France's President Emmanuel Macron, left, and his wife Brigitte Macron awaiting Colombia's President Juan Manuel Santos and his wife Maria Clemencia Rodriguez for a dinner at the Elysee Palace in Paris, France, Wednesday, June 21, 2017. Nobel Peace Prize winner and Colombian President Juan Manuel Santos starts a three-day visit to Paris for talks on cooperation.
PARIS – President Emmanuel Macron's party, which includes untested novices, is set to sweep into the lower house of the French parliament, holding a clear majority of seats after winning an overwhelming victory in Sunday's elections and clinching the young leader's hold on power. Macron fulfilled his wish to disrupt politics as usual with a new approach and new faces -- a farmer, a teacher and a math genius among them. But he may be getting more than he bargained for with the entry into parliament of loud voices from the ultra-left, and far-right National Front leader Marine Le Pen. Both promise to fight his plans to overhaul French labor laws, one of the touchiest subjects in France. "Through their vote, a wide majority of the French have chosen hope over anger," said Prime Minister Edouard Philippe, reiterating his "total" determination to work on major reforms in the coming months.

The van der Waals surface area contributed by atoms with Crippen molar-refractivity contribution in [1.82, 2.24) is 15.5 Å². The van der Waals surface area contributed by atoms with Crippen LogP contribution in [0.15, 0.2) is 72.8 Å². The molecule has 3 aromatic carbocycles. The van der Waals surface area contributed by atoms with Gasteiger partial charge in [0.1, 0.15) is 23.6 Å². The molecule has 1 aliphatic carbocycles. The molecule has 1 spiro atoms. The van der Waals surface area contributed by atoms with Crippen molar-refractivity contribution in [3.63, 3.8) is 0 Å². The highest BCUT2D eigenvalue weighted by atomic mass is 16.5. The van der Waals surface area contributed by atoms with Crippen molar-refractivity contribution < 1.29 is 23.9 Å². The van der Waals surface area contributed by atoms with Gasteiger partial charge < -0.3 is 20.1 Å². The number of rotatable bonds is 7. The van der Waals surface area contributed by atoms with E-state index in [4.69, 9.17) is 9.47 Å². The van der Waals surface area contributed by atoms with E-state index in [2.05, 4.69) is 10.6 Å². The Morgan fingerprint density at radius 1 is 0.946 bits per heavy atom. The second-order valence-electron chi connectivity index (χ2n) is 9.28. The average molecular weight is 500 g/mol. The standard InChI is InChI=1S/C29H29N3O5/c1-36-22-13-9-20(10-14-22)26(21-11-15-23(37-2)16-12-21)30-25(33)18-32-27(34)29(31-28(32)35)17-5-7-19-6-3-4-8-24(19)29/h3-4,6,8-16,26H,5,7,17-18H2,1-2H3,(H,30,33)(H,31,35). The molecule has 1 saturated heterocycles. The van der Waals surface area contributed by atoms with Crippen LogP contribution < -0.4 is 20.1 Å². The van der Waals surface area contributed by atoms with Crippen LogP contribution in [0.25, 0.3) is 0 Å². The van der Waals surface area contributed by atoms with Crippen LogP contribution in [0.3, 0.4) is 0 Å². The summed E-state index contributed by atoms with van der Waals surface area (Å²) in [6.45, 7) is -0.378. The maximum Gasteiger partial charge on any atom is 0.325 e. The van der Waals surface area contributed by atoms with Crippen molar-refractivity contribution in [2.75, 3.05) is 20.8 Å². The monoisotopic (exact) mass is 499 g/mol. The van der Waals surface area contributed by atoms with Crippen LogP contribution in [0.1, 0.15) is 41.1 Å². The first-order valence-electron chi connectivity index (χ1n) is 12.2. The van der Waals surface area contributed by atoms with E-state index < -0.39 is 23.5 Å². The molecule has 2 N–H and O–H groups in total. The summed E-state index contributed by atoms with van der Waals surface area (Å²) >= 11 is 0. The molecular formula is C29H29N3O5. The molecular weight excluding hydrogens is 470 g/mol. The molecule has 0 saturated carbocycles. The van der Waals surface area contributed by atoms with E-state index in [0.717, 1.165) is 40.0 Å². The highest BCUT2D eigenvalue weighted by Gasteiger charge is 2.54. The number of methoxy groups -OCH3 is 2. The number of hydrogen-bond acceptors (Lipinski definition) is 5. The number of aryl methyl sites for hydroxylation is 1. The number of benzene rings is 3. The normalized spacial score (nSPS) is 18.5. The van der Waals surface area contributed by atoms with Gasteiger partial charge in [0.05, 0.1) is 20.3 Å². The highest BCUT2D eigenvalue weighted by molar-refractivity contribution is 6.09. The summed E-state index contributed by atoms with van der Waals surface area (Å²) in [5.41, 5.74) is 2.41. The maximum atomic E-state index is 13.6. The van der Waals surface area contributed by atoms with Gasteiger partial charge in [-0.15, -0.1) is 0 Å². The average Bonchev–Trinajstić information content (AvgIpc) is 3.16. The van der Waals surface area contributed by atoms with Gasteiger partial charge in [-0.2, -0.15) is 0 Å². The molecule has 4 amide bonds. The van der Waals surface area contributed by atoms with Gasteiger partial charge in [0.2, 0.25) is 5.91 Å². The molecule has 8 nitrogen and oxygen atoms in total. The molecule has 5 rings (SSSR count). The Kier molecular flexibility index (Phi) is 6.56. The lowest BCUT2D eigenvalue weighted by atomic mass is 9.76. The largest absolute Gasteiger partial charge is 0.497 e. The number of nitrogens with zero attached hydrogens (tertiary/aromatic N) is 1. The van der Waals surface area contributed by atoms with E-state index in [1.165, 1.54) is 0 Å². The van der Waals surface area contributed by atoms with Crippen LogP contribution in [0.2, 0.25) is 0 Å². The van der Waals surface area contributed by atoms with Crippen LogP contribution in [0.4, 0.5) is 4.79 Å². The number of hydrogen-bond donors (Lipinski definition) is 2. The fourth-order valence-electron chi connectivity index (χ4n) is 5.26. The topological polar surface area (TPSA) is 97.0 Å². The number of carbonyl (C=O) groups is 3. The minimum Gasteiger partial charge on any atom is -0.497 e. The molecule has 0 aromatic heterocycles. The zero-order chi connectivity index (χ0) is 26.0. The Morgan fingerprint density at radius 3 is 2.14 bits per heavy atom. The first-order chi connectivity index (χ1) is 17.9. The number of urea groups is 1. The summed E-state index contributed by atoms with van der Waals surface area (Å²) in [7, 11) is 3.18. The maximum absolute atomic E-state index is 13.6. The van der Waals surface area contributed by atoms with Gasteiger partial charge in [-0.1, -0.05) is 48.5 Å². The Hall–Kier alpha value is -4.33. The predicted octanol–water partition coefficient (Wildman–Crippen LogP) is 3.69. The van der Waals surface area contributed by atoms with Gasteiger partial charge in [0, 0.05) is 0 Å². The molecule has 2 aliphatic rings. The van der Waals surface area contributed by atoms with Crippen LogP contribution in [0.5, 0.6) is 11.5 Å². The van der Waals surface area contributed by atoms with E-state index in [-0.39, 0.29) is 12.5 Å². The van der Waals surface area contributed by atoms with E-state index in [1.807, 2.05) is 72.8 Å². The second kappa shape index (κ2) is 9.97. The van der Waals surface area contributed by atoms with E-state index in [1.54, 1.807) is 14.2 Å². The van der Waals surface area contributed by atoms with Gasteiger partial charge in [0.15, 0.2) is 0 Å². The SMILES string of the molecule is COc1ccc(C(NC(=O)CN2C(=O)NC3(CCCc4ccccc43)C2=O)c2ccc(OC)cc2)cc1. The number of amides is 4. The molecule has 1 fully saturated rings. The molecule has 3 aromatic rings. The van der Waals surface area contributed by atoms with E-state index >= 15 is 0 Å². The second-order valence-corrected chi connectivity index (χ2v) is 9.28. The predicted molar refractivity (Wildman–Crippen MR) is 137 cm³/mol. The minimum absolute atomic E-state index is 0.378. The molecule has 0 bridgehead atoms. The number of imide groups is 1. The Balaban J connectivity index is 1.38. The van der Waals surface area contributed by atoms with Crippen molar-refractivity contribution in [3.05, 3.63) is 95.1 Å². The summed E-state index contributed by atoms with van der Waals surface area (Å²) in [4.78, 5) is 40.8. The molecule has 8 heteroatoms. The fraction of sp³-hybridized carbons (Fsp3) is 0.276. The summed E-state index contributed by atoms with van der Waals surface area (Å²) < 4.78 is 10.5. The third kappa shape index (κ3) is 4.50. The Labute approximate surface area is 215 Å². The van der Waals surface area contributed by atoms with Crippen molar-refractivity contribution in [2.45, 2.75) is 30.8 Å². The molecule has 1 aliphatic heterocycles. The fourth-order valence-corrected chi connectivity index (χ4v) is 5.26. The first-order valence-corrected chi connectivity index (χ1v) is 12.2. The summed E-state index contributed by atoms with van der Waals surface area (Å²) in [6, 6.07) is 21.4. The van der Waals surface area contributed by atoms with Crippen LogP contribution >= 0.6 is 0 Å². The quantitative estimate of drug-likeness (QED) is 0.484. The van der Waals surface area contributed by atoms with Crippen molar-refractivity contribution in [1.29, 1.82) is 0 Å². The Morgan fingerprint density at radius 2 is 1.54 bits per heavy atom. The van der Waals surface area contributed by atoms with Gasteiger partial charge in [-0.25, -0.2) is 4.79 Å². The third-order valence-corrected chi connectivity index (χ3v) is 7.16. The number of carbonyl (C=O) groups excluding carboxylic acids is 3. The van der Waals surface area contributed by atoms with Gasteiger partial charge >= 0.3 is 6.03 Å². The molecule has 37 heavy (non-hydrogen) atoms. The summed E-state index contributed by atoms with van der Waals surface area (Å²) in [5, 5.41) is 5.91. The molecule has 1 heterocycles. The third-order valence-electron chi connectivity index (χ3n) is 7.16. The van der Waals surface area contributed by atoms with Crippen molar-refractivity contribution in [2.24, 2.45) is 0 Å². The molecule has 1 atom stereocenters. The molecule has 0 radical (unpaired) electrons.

A municipal worker passes by a poster of a bomb victim during the cleaning process at the site of a deadly Islamic State group-claimed mall bombing in the Karradah neighborhood of central Baghdad, Iraq, Sunday, Aug. 21, 2016. The scene of the blast that ultimately claimed the lives of nearly 300 people, according to the ministry of health, sat as a memorial to the dead for weeks after the attack. The July 3 attack was the single deadliest bombing in Baghdad since the 2003 toppling of Saddam Hussein and it fueled anger toward the Iraqi government over the lack of security in the capital.